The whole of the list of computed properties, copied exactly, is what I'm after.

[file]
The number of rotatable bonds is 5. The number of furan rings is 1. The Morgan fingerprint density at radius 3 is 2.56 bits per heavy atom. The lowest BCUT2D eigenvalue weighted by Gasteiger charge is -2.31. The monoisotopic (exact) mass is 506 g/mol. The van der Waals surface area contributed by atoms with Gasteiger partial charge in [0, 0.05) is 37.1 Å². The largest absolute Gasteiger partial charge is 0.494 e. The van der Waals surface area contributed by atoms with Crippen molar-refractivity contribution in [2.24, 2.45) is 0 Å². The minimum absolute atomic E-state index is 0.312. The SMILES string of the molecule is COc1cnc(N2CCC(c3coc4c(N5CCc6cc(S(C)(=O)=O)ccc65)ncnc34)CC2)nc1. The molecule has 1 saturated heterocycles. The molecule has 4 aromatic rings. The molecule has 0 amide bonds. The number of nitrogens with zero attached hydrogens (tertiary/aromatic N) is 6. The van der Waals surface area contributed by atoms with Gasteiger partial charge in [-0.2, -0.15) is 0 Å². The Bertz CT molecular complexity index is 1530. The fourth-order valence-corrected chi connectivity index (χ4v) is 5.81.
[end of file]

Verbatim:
The number of rotatable bonds is 5. The number of furan rings is 1. The Morgan fingerprint density at radius 3 is 2.56 bits per heavy atom. The lowest BCUT2D eigenvalue weighted by Gasteiger charge is -2.31. The monoisotopic (exact) mass is 506 g/mol. The van der Waals surface area contributed by atoms with Gasteiger partial charge in [0, 0.05) is 37.1 Å². The largest absolute Gasteiger partial charge is 0.494 e. The van der Waals surface area contributed by atoms with Crippen molar-refractivity contribution in [2.24, 2.45) is 0 Å². The minimum absolute atomic E-state index is 0.312. The SMILES string of the molecule is COc1cnc(N2CCC(c3coc4c(N5CCc6cc(S(C)(=O)=O)ccc65)ncnc34)CC2)nc1. The molecule has 1 saturated heterocycles. The molecule has 4 aromatic rings. The molecule has 0 amide bonds. The number of nitrogens with zero attached hydrogens (tertiary/aromatic N) is 6. The van der Waals surface area contributed by atoms with Gasteiger partial charge in [-0.2, -0.15) is 0 Å². The Bertz CT molecular complexity index is 1530. The fourth-order valence-corrected chi connectivity index (χ4v) is 5.81.